35mm Film Days. My Olympus OM Era

The Olympus OM-2 was the first in a set of tools that allowed me to begin taking true macro photographs. Handed down to me by my father in the 1980’s, I had no idea of its full macro potential until almost 15 years later. At first, my needs were simple, so I used the 50mm lens for a few years before investing in a used Zuiko f4 200mm telephoto and a 28mm wide-angle lens. Later came a macro lens…and then the fun began.

To remind those too young to know, this was still the era of film cameras, with digital nowhere in sight. I switched from print film to slide film not long after I obtained the OM2. Processing was slow, which meant a three-day wait for results if I was shooting Ektachrome or Fujichrome, and a full week to wait if I was shooting Kodachrome…a long time when you consider that now, with digital, you can immediately check the results for each frame.

The OM line of SLR cameras were known for their small size and the extensive system that was developed to back them up. The system (below) covered photojournalism, sports photography, technical photography, astrophotography, photomicrography and macro photography. The first SLR was the manual OM-1, released in 1972, followed by the OM-2 in 1975.

The OM-2 maintained the small size of the OM-1, but it included an automatic exposure system with an aperture-preferred shutter. While having many other improved features, the OM-2 stood out from the crowd by having the world’s first OTF direct light metering system, which measured light reflected off the surface of the film (OTF) and was sophisticated enough to give automatic TTL flash control.

While many other photographers had formulas for using flash with manual cameras, in my experience the results were inconsistent and wasteful of film. For me, TTL flash control opened the field for the macro photography of insects and other invertebrates, because it could reliably expose photographs no matter what lens combinations or flash position I chose. It was brilliant.

Not very good by today’s standards, this is a scan from the slide that first allowed me to see the potential of bug photography. Misumena vatia crab spider in Thimbleberry flower. Mt. Revelstoke National Park, 1996.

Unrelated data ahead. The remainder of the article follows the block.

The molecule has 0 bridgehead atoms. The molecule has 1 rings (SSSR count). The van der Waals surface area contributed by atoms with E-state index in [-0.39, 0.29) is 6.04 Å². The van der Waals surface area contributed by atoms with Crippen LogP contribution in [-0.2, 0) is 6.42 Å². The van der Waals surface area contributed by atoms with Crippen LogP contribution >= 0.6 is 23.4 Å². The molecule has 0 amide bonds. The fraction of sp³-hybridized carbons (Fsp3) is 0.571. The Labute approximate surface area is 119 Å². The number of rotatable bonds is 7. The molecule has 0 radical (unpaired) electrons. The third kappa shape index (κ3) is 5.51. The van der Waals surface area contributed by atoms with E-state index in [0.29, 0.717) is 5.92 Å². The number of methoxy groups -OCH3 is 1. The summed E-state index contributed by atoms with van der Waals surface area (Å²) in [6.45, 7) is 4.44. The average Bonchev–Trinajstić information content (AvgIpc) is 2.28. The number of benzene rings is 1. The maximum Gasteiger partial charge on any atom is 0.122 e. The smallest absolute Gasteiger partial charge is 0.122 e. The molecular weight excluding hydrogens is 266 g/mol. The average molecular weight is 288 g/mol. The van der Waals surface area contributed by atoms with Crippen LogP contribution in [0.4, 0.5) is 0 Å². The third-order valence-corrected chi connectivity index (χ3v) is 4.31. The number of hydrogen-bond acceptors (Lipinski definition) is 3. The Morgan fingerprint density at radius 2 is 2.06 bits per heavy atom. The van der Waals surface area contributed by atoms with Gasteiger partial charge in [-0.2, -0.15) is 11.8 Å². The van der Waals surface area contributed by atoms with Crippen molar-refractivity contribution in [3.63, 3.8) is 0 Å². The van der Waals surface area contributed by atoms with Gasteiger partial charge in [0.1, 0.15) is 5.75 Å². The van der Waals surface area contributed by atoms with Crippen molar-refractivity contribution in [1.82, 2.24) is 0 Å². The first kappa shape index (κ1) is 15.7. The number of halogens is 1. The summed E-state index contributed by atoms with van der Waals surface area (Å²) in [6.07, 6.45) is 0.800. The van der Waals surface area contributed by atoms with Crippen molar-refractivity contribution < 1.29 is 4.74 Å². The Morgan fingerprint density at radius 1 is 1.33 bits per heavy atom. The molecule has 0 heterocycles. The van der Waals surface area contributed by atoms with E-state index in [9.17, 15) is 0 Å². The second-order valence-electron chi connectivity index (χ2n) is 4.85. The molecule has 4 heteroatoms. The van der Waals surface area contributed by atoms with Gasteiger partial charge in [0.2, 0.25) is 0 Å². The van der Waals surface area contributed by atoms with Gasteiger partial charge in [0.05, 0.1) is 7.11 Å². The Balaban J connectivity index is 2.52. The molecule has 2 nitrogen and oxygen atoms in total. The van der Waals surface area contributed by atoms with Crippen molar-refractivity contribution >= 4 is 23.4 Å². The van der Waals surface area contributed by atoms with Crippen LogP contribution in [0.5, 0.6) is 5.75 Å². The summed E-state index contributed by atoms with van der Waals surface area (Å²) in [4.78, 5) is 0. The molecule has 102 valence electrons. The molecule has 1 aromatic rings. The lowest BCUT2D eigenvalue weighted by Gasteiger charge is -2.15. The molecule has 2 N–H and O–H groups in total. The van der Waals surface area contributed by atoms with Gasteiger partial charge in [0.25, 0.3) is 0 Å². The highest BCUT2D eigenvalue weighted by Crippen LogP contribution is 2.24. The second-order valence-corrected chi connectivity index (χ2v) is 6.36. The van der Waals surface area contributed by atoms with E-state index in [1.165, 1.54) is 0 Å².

But it took some time for me to get to that point. The fact that Olympus had a super-extensive system didn’t mean I could afford any of it! I started cheaply with extension tubes and the regular 50mm f1.8 lens, but I still had to find a true macro lens. Eventually, I managed to find a second-hand Olympus 50mm f3.5 macro lens and later added the well-rated Tamron 90mm macro. My first flashes were manual Vivitar flashes, but by 1995, I acquired the small but worthy Olympus T20 TTL flash. Then, in 1996, while on vacation in the British Columbia Rockies with family, I took an image that was to set me on the slow path to macro bug photography…

Excited by the potential of the system, I eventually managed to build up an Olympus system of sorts. I added the original mechanical OM-1 SLR camera, a bellows unit, the 65~116mm Telescopic Auto Extension Tube (both above), a Zuiko 28mm wide-angle lens, two more T20 flashes, and finally that to-die-for marvel, the OM-4 SLR camera.

All these additions were previously owned items. I should have thought more about why all this used film-based equipment was entering the market…

Digital was taking over.

My wife began using digital cameras for her work, and we quickly realized the benefits of digital over film. Although by 2003. Olympus had produced its first interchangeable-lens DSLR — the 4/3 System E-1 — it was not compatible with my OM film-camera lenses or accessories and it was also very expensive. In 2005 we purchased the excellent and relatively affordable Nikon D70 DSLR. We had changed systems, and my Olympus-era ended.

Or had it? Could I find any use for some of the specialized accessories again? That’s for a future article.

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